#Organic requirements for on-farm biodiversity
Certified organic farms are required to promote and conserve biodiversity. This is done by maintaining or improving natural resources including soil, water, wetland, woodlands, and wildlife.
Do I need to start new on-farm practices to conserve biodiversity?
The USDA National Organic Program’s (NOP) guidance encourages farmers to perform or expand a range of practices to conserve and improve biodiversity. Start by reviewing your current farm management activities to find opportunities to incorporate conservation practices in different areas of your farm.
What activities should I look at improving?
The guidance discusses several sample activities. Many also qualify for USDA Natural Resources Conservation Service (NRCS) financial and technical assistance:
- Control erosion and filter pollutants to protect water quality
- Enhance water quantity
- Create wildlife habitat, shelter and food sources
- Conserve wildlife corridors and habitat to reduce fragmentation
#Benefits of on-farm biodiversity
The USDA National Organic Program’s (NOP) Guidance on Natural Resources and Biodiversity Conservation champions organic farms’ core principles of conservation-minded agriculture. These practices benefit more than local biodiversity and natural resources.
What are some farm benefits of conservation practices?
Upon implementation, many farmers experience increased soil health, soil with better water retention, reductions in pests due to the presence of more beneficial insects, improved pollination, and higher yields. Additionally, farmers report reductions in fertigation costs and are eligible for federal funding support.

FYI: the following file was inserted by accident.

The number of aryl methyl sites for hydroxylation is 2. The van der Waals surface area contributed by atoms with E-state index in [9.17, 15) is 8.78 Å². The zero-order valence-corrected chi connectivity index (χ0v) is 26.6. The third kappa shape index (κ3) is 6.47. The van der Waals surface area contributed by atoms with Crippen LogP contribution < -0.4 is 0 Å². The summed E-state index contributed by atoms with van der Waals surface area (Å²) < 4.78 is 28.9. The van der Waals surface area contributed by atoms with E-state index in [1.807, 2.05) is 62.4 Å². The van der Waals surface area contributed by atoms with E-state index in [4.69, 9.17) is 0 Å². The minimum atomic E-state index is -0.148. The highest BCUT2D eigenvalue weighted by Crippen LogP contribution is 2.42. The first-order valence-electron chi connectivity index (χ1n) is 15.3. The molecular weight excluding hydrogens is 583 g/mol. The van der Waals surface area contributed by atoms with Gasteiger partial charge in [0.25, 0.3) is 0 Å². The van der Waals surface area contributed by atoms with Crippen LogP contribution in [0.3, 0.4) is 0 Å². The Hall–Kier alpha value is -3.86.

Interested in increasing pollinator habitat? Check out Bee Better Certified™, our pollinator certification program offered in partnership with the Xerces Society.
#Financial and technical resources
The Natural Resources Conservation Service (NRCS) can provide technical and financial assistance to agricultural producers who are implementing conservation projects on certified organic farms.
You can learn more through your local conservation district.
What is the CAP 138 program?
The Conservation Activity Plan (CAP) 138 helps farmers identify conservation practices needed to address a specific natural resource need, and then apply for financial assistance to implement the recommended conservation practices.
What is EQIP?
The Environmental Quality Incentives Program Organic Initiative (EQIP) provides technical and financial assistance (up to $20,000 per year) to help farmers implement conservation planning and practices such as establishing buffer zones, improving soil quality while minimizing erosion, and more.